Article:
It seems that Grimwell is back home.
Good because I never migrated to Gamergod, so he never “sold” that idea to me. What he says about the gaming media is far from surprising, one wonder what else he expected to find.
A couple of years ago I was also writing news and some comments for an italian site and left without an inch of drama as they told me to just report the news as they arrived without commenting them or dig the truth behind. I think I did a good service for the site for the time I was there (about a year) and simply left when it wasn’t anymore a possibility.
Anyone can post a press release and regurgiate PR material, but very few people in gaming can tell it like it is.
It’s not a news that game journalism is not possible. The game companies have the full control over what is released. It’s not public domain, it’s their private property and they can even menace you if you happen to find unauthorized screenshots as it happened to me with WoW’s exp. If you want to be able to write previews and join betas you are forced to be their tool. Or have friends and infiltrates in the company. Everything else is useless, there’s nothing to report if not what is already under everyone’s eyes. You are the game journalist of your socks.
(and so what matters is not anymore the “news” itself, but an opinion. The subjectivity. That particular point of view of who writes.)
Even here I believe who is losing more are the game companies themselves, not the players. It’s the games that are going to suffer because the quality always stands out. You can hide the dirt under the carpet but you are going to have it come out somewhere else and hurting you even more. The problems are better discovered as soon as possible and promptly addressed instead of hidden. This is why if I was at the head of a big project I would push to go fully open and honest. I would go HUNT the beta testers I need between those who know the genre and I believe will give me honest, unbiased opinions and ideas, and beg them to join. The community and the feedback are a precious resource for the game itself, to narrow down, discuss those problems before it’s too late to solve them. Hyping things and repeating “it’s beta” doesn’t work, it’s not useful. Those are the people who should be left out. The criticism can help to move forward. The more direct and honest is the relationship, the best is for the whole project.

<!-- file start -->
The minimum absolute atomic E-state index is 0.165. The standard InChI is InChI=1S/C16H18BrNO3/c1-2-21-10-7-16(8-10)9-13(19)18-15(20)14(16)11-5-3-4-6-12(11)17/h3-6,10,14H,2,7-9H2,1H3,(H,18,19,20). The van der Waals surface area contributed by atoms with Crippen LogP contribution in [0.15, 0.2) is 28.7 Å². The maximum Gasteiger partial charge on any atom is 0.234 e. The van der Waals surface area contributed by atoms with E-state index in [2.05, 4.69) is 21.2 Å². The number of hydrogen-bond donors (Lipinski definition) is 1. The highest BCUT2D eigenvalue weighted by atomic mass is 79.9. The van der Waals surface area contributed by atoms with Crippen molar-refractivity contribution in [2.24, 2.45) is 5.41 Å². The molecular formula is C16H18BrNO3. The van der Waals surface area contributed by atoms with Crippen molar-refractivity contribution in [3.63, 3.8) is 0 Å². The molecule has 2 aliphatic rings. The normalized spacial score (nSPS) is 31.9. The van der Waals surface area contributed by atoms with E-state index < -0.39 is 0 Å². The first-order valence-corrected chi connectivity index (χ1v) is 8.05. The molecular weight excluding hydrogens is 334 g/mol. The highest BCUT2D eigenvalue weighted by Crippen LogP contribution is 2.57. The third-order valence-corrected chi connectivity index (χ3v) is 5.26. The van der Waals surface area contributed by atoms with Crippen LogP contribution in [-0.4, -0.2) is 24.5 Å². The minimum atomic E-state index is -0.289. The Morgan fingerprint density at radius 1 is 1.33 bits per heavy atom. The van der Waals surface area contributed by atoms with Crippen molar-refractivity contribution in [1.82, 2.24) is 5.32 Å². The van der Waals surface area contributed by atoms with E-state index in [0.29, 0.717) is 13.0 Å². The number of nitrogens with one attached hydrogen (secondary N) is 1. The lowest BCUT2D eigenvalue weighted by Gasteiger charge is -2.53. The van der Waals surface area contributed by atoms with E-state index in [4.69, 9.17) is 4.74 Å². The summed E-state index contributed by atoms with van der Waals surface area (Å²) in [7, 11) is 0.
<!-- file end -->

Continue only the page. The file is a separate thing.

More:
My point is that the companies themselves should go hunt that type of relationship instead of favoring the asslickers. If they don’t want, their loss.
I think a lot of why community dialogue in these games suck is actually because there isn’t a mature media that holds game companies to account. That’s what helps keep governments honest in the real world, and it’s a balance that doesn’t exist in the virtual one. So you see the effects instead of community relations subverted by public relations efforts.
Grimwell lists various types of “game journalists”. Between those I’m the one who writes to have a taste of that part of game development that is inaccessible to me. “The ladder to see the stars”. Even if I cannot understand why one couldn’t desire to develop games without being interested in celebrity. For sure I don’t consider myself a journalist, nor I’m interested in becoming one.
The total, unrestrained freedom I have is a strength, because I’m not influenced in any way. The point of view is subjective and completely honest. There are no filters and I naturally escape every form of control because I’m always on my own personal search.
I leave the political battles to someone else. I’m just one who believes that honesty and unbiased journalism are a need of the industry first and the community after.
For reference, give a look at this as well.